March 20, 2023
Who is the biggest gap in the Hockey Hall of Fame?  - Daily Faceoff

Who is the biggest gap in the Hockey Hall of Fame? – Daily Faceoff

It’s Hall of Fame weekend! A large class will be inducted this Monday including Daniel and Henrik Sedin, Roberto Luongo, Daniel Alfredsson, Riikka Salinen and Herb Carnegie.

Whenever the Hall of Fame becomes their annual spotlight, the mind wheels turn around overlooked names. So, Daily Faceoff Roundtable: among eligible players, male or female, Who is your #1 in the Hall of Fame right now?

Special thanks to Adjusted Hockey founder Paul Pidutti for providing player cards statistically evaluating the case for each of the candidates listed below. His revolutionary rating system agrees with some of our tips – and disagrees with others.

MATT LARKIN: It is Rod Brind’Amour, easy. The introduction of Guy Carbonneau a few years ago changed everything. Carbonneau got the call because of his three Selke trophies. He was never an effective player on offense. Brind’Amour was one of the best defensive players of his generation, conquering two selkes but also amassing 452 goals and 1,184 points. Among eligible players not in the hall, only three have more career points. He made a huge impact on both ends of the ice, winning a Stanley Cup in 2005-06. It’s about time Rod the Bod got its share.

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FRANK SERAVALLI: If you consider first-time eligible Henrik Lundqvist a suspension for the Class of 2023, it’s no longer time to include him Curtis Joseph. I’ve been pounding the pavement for CuJo for a while, but after seeing some truly quantifiable evidence from Adjusted Hockey’s Paul Pidutti in a story I wrote last week, I think the case is even stronger for him. Adjusted for era, his career is virtually indistinguishable from Lundqvist’s. Pidutti ranks him as the 17th best goalkeeper of all time when it comes to a level playing field. If all the numbers are too much for you, then let me boil Joseph’s case down to the simplest terms possible: He finished in the top five of the Vezina poll five times, including three times as a finalist. He never won the ultimate prize. But the guys behind whom he always took second place are almost all in the Hall of Fame and among the best of all time: Dominik Hasek, Martin Brodeur, Patrick Roy. Joseph may not be their equal, but he belongs in the same hall.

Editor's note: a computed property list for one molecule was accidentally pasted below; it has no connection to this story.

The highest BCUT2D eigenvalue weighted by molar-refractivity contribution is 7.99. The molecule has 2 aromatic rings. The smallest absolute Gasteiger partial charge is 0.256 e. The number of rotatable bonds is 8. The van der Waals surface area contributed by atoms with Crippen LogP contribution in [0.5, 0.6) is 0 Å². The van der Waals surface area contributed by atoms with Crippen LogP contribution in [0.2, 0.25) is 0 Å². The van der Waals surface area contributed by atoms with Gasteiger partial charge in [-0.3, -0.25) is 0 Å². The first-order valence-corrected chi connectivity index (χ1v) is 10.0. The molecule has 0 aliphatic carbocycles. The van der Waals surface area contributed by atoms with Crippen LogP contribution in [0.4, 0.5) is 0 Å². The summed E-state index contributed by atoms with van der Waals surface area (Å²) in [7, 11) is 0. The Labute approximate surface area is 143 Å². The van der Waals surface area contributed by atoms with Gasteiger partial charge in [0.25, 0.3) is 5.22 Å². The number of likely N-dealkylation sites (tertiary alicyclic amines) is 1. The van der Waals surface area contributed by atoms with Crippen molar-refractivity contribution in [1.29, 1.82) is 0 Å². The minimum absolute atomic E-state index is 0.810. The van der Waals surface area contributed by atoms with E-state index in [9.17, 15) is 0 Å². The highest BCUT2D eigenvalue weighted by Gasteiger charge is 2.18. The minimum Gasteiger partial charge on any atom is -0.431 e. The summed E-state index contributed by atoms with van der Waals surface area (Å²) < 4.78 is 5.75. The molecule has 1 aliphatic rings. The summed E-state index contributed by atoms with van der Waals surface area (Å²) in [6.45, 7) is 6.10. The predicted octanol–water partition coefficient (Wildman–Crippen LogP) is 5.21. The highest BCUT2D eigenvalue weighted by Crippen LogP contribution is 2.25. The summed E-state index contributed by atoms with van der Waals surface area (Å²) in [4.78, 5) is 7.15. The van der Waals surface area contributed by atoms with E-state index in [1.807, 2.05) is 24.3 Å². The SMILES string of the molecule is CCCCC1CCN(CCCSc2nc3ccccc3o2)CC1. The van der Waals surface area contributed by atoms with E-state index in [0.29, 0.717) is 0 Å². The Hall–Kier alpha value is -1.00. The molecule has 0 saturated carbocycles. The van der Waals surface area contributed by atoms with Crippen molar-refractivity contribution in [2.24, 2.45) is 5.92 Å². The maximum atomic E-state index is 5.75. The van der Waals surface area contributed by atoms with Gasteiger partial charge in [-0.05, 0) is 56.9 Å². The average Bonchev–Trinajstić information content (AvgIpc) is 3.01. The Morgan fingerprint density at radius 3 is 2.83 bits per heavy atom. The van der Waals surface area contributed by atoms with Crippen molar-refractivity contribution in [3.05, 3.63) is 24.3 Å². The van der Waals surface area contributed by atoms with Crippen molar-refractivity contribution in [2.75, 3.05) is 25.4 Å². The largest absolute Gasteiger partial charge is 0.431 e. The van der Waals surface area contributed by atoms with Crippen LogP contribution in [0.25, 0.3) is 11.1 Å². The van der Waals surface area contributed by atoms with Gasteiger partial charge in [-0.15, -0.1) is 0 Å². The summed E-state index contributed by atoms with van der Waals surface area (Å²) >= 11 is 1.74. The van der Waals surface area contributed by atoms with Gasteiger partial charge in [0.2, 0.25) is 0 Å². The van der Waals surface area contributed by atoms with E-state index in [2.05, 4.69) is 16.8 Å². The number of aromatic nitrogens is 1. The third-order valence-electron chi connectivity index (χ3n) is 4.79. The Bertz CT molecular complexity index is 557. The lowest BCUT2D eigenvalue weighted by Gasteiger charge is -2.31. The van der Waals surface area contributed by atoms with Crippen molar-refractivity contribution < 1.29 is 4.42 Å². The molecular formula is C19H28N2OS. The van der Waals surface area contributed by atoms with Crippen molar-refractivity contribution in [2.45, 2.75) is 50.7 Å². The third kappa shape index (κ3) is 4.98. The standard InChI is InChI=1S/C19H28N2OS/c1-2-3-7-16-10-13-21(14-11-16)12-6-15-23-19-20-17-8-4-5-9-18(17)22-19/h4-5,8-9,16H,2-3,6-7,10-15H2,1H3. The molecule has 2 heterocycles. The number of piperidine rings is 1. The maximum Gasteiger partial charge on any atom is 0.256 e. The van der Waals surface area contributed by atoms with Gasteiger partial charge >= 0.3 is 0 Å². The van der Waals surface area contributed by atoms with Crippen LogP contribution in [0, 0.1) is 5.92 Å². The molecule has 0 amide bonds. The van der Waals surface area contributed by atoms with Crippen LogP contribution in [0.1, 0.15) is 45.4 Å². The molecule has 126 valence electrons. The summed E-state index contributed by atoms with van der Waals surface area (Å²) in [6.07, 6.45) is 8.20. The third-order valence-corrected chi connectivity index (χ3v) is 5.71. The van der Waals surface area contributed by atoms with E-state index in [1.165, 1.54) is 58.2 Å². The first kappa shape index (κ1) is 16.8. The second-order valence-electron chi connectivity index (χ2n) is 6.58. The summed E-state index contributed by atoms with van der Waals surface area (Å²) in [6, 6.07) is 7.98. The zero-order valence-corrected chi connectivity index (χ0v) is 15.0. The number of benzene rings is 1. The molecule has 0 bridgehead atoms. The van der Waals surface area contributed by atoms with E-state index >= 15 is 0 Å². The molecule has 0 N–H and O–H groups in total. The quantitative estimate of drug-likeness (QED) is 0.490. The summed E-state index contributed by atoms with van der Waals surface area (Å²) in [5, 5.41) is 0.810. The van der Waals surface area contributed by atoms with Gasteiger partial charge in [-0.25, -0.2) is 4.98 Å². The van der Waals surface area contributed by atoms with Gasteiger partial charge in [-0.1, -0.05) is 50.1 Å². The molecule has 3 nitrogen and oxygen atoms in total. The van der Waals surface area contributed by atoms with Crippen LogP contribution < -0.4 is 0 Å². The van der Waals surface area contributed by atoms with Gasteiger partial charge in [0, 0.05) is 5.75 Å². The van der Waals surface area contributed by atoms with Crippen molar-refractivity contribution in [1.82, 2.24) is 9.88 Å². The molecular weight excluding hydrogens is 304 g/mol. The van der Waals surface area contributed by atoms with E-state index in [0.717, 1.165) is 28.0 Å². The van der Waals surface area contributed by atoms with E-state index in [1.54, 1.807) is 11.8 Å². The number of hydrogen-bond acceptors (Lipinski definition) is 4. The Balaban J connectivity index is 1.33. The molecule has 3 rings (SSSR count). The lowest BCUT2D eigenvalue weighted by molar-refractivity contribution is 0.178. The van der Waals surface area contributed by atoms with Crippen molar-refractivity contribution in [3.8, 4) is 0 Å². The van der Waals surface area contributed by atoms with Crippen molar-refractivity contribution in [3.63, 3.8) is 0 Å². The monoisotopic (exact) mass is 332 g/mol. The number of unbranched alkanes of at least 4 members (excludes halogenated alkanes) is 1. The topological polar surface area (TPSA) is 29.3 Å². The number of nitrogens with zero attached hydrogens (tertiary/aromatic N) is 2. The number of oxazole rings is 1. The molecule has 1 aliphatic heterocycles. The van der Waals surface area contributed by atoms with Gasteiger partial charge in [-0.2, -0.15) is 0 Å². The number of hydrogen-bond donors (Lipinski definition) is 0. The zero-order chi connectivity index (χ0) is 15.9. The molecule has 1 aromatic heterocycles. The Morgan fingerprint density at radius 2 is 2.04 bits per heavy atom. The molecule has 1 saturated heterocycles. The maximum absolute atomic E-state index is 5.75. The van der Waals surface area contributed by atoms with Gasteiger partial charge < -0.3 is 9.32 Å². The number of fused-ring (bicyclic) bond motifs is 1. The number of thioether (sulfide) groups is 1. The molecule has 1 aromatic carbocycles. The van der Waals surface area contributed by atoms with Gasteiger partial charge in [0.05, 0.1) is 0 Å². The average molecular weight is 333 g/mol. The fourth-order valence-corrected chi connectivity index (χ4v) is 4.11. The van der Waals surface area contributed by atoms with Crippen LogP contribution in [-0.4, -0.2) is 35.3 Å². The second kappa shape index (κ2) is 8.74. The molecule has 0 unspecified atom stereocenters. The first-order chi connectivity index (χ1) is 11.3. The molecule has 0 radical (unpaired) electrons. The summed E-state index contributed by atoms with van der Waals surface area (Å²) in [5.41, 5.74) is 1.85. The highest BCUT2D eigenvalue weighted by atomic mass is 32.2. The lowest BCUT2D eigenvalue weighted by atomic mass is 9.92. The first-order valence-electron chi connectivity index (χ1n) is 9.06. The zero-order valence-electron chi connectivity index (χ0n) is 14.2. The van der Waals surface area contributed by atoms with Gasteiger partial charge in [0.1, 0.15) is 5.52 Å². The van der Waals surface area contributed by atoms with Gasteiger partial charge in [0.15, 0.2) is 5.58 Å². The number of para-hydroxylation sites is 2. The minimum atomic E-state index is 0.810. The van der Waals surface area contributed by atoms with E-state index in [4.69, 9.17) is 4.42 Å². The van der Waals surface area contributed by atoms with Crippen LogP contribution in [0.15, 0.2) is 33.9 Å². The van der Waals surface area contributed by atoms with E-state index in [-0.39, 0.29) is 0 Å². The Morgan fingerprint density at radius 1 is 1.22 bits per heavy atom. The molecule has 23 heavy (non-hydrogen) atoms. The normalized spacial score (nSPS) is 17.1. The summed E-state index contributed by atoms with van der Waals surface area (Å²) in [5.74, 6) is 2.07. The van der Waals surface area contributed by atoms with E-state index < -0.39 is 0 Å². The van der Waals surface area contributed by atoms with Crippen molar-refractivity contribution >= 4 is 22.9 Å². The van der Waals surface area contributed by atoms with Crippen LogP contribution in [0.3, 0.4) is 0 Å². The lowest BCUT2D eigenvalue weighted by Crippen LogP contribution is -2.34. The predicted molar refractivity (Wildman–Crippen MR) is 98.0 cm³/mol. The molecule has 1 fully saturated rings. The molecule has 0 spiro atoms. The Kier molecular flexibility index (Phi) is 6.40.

STEVEN ELLIS: I know his time in the NHL was short, but few players were as dominant as he was in the late 2000s and early 2010s Tim Thomas. In an era that featured Martin Brodeur, Henrik Lundqvist, Miikka Kiprusoff, Roberto Luongo, Marc-Andre Fleury, Ryan Miller and Carey Price, Tim Thomas competed and won two Vezinas, a Conn Smythe, a Stanley Cup, an Olympic silver medal and was awarded twice Named an NHL first-team All-Star. Lundqvist is considered a first-choice Hall of Famer and deserves it, but Thomas has won more in less time. I would argue that what Thomas has done in a short span of time in the NHL should give him an extra boost. Hell, he’s also won major awards across Europe, and while you won’t get a fine Finnish league goalie into the HHoF, his career stretches well beyond NHL dominance. We will never see anyone at 31 dominating like Thomas. He was an old school goaltender in a time when the butterfly was standard. He was one of a kind, won everything one looks for in a Hall of Famer, and deserves to be enshrined forever. He hasn’t reached the 500-game mark, which most HHoF goalies do, but the results don’t lie.

NICK ALBERGA: give me Alexander Mogilny. First and foremost we are talking about a pioneer. He was the first defector from the USSR to play in the NHL, and that undoubtedly paved the way for many great Russian players – past and present – to do their thing. Additionally, which again shouldn’t be taken lightly, he was also one hell of a player, scoring 473 goals and 1,032 points in a solid 16-year career. Additionally, Mogilny is one of only eight players in NHL history to reach the 70-goal plateau in a season, and six of those eight currently play in the HHOF. As previously mentioned, his greatest personal achievement came in the 1992/93 season when he shared the league lead with Teemu Selanne (76). In addition, Mogilny won a Stanley Cup with New Jersey in 2000, the Lady Byng Trophy in 2003 and was also a Second Team All-Star twice (1993 + 1996).

MIKE MCKENNA: Well, Frank and Nick, you addressed my first two tips. It’s a farce that Mogilny isn’t in the Hall of Fame. And CuJo never got the respect he deserved. The Hall of Fame is a big sticking point in the goalie union. For what is considered the most important position in hockey, isn’t it funny that so few goaltenders are hired? The worst thing is that I can’t tell what the litmus test is. Does a goalie have to win a Stanley Cup? A Vezina trophy? How about a Calder Trophy? Or a William Jennings trophy? Tom Barrasso has all of the above hardware. Still, he’s not a Hall of Famer. But before Barrasso, in my book, is mike vernon. He won two Stanley Cups – with different franchises – almost a decade apart. Vernon won a Jennings trophy. In 1997 he won the Conn Smythe for the NHL’s top playoff player. And Vernon has appeared in five NHL All-Star games. It’s ridiculous that he’s not in the Hall of Fame.

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